2. Thou shalt pray. I am aware that not everyone includes spirituality in their daily lives. However, research has shown that those who engage in prayer exit the darkness much sooner. There is a Bible verse that says, “God is near to the broken-hearted.” In my journey out of the darkness, I held onto that verse with great passion. You may ask, what on earth do I pray? During that time, my prayers were pretty succinct. Sometimes they were just three words: “God help me!” Sometimes they were desperate pleas: “If you are truly near to the broken-hearted, please show me that you are!”

3. Thou shalt start a gratitude journal. Many in my audience are familiar with my comments on heart/brain synchronicity. In case it’s new to you, there is amazing research showing that when we are anxious or distressed, our heart waves and brain waves are totally out of sync. However, when we bring them into sync, it is impossible to feel distressed or anxious. So how do we get them in sync? Research has shown that practicing 90 seconds to 3 minutes of gratitude brings that synchronicity. Set a time daily to spend 10 to 15 minutes writing in your gratitude journal. You may wonder, “Am I supposed to be grateful for what has happened?” No! Be grateful for what you have to be grateful for. Did you see a beautiful sunset? Did someone call and cheer you up? Did you see some beautiful flowers on a walk? Did you read something that inspired you? We all have things to be grateful for. Find yours daily. 

4. Thou shalt write a proclamation and proclaim it daily. Your proclamation should be statements of faith about moving forward. Powerful statements that inspire you that there is a future with hope. In the beginning, my proclamations were something like this: “Today I will make it by putting one foot in front of the other. Somehow I will make it through this.” Then it became, “Because I can do all things. Even the hard things. I will rise again!” Then, “Although I may feel covered in darkness, I will rise from the ashes as a beautiful garland of roses.” Finally, “When I make it through this, I will help others do the same, and it will bring me great joy to do so.” These proclamations were the best I could do. But it took my focus off what had happened, and onto who I was choosing to become. Write your proclamation and proclaim it out loud daily at least three times. There were times when I did it 25 or 30 times a day to keep me afloat.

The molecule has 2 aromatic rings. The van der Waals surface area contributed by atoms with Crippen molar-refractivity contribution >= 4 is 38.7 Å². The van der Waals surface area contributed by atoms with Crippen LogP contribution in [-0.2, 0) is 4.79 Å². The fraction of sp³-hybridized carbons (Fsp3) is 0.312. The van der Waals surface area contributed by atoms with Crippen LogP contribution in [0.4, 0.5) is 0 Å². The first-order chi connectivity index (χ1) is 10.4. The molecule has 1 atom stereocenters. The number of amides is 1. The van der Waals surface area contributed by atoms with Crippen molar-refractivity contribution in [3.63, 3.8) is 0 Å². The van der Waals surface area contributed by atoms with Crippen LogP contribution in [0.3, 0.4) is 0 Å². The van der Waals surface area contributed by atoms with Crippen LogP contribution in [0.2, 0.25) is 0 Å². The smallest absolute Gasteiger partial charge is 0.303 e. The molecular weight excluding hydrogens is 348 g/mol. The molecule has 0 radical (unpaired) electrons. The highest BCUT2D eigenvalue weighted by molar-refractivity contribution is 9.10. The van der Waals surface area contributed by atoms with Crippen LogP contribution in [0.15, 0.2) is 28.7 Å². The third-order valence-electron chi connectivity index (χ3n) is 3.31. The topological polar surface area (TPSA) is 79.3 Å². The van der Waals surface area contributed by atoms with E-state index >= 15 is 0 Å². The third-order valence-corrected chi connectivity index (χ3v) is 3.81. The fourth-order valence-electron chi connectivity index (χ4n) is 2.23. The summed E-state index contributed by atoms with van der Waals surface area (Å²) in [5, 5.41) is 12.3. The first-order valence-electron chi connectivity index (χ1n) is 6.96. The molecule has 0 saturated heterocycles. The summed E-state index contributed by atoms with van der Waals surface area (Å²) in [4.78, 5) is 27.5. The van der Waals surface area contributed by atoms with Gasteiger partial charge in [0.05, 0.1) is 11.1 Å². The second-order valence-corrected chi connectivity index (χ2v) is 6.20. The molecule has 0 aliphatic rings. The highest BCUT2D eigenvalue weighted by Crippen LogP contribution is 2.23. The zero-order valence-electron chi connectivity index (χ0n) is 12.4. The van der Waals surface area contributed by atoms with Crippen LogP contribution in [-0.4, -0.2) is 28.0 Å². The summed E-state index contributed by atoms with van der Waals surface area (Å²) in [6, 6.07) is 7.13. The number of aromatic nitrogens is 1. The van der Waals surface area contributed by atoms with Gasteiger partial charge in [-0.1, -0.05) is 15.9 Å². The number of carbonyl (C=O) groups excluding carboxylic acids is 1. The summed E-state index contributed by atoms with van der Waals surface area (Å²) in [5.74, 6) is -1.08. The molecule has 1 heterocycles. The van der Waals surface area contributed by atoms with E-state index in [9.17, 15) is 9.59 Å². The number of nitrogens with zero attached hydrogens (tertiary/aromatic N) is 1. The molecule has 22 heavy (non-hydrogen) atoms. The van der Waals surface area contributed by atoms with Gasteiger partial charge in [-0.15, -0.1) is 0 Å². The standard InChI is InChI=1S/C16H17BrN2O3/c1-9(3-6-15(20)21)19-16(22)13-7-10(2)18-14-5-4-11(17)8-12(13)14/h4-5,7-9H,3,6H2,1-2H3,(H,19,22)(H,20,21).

5. Thou shalt laugh! Find something that will make you laugh daily. It was a real stretch for me in the beginning, and I can’t say that I laughed out loud daily. But I would find a Johnny Carson episode, or a funny movie or something that would at least elicit half a smile. I did it day after day, until finally, I heard myself laughing again. That doesn’t mean that later in the day I didn’t feel crushed to my core. But I knew that there were moments of healing because of the laughter.

6. Most importantly, thou shalt never give up!  Recently, I wrote a blog about determination (click here if you missed it) Be determined to never give up. Some days, the best I could do was decide that I was not going to give up on that day. At one point I could commit to not giving up for at least a week. I remember the day I decided that I was determined to make it for one full month! It turned out that I never had to make that decision again, because by then it had become a belief. Years ago, I was working with an amazing young man. One night he texted me around 2 AM. The text was one short but powerful question, “Can you tell me one reason I should live?” My response was: “How about 10?” I did the count down with a text for number 10, a text for number 9, and so on. I later learned that he had sent his original text question literally with a noose around his neck. He is currently thriving and has followed most of the steps I have listed above.

You have a destiny. You have a purpose. Someone needs you! Your best days are just ahead. You will make it! You will rise again! 

Does that mean you’ll never have disappointing or devastating blows again? No! Over the past months, I have experienced great loss. I’ve had several gut punches. I have found myself in lonely, depressed moments. But they were moments. I moved through those moments. I didn’t stay there! How? I did not rehearse what happened in my mind or go over and over what happened with others. I did not nurse the horrible feelings. I chose to reverse all that!

How did I reverse all of the pain and disappointment? I took my own advice! I practiced all of the “shalts and shalt nots” I just shared with you.

You can do it too! Do not let dark moments hold you down, hold you back, or hold you hostage. You were meant for great things! Step up into the sunshine! Raise a new standard! Determine that this will make you better, not bitter! Determine that whatever “mess” you are in, that you will turn it into a “message” to help others!

I’m cheering you on!